Some 5.6 million pupils went back to in-person classes on Wednesday – almost 66% of the 8.5 million pupils enrolled in state and private schools in the country.
The remaining 2.9 million students will continue with distance learning.
Pupils up to the prima media (the equivalent of sixth grade in the US or Year 7 in the UK) are allowed to return to class in person from Wednesday, even in red zones.
Previously all schools in red zones had to teach remotely.
Secondary school pupils in upper years will continue following all their lessons remotely in red zones. In orange zones, up to 50 percent of teaching for older pupils will remain online.
Local authorities still have the power to order schools closed, so some primary schools will continue teaching all or part of their lessons online.
Authorities in some regions, such as Puglia, have brought in their own rules allowing parents to choose whether or not to send children to school, while in some towns and municipalities all schools remain closed due to high infection rates.
And even though kindergartens and primary schools are closed, 2.7 million of the youngest pupils will return to class today under rules which guarantee in-person teaching for children with additional needs.
But as class restarts, concerns remain that some local authorities may not be prepared to contain outbreaks of coronavirus in schools.
Over 80% of Italy’s school staff have now been vaccinated for Covid-19, Antonello Giannelli, the president of the national head teachers’ association, told SkyTg24 on Tuesday.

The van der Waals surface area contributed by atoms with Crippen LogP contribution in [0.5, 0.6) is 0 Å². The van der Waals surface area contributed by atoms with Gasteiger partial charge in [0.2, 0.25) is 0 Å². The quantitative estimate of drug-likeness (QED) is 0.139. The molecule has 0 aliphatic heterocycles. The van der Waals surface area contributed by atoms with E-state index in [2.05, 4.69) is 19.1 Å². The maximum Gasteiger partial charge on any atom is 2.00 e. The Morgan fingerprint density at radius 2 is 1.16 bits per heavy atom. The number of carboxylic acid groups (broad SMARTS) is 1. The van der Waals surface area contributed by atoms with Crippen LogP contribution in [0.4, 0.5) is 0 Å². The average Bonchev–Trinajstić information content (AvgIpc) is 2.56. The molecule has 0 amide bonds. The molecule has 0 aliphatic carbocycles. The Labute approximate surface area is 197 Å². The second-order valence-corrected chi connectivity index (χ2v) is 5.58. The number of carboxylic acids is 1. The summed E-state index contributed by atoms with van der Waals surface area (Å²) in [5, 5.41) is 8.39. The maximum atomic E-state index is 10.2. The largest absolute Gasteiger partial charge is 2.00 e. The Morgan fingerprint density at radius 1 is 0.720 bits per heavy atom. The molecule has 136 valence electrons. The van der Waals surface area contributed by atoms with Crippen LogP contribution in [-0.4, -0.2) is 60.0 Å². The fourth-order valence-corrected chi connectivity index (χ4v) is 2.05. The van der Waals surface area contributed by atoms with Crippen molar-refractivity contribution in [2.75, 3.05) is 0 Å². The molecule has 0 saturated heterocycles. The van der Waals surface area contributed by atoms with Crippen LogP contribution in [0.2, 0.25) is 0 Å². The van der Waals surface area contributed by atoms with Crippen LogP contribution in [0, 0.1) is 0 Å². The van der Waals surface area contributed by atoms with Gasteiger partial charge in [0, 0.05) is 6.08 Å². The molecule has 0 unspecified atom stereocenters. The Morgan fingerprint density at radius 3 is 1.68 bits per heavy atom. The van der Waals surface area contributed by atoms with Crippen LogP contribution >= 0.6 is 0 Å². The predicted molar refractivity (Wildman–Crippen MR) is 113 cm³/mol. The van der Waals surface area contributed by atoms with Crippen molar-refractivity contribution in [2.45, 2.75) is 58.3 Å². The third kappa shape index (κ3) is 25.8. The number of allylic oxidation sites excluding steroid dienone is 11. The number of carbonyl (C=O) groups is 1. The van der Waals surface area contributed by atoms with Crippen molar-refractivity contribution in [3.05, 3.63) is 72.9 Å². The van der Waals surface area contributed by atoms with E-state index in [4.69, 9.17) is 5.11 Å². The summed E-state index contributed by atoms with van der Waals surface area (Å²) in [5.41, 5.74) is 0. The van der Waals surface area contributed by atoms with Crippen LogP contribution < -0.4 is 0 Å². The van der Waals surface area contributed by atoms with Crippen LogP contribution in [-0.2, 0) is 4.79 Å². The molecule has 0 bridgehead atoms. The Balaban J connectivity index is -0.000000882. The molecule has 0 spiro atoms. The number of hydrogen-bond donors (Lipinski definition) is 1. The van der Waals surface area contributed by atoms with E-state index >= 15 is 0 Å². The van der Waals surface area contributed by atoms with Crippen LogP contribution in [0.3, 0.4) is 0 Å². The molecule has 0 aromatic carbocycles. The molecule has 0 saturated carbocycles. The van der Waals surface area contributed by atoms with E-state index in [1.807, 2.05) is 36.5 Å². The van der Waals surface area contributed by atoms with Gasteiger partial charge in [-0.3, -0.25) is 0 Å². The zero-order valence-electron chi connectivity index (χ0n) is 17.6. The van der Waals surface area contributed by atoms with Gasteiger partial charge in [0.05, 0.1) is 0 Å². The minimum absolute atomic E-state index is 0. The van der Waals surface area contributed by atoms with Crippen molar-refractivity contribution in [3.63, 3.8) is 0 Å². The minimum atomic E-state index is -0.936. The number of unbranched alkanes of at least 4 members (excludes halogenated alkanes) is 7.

Teachers were among those in the groups given access to the vaccine first in Italy, as keeping schools open remains a priority for the government.
However, it is not known how many have had the second dose needed for full immunization.
Giannelli added that there is a “logistical problem” when it comes to testing and monitoring the spread of coronavirus in Italian schools.
“The number of staff is not yet sufficient to do this operation on a major scale,” he said.
Schools are the only area in which the government has relaxed the coronavirus rules under the latest update.
Health Minister Roberto Speranza said on Friday there were now “very early signs of a slowdown” in infection rates, allowing for some cautious re-openings.
Over the past 13 months, Italian students have had to put up with longer suspensions of face-to-face schooling than most of their peers in Europe.
Italy was the first country in Europe to face the full force of the coronavirus pandemic, and has so far reported more than 110,000 Covid-19-related deaths.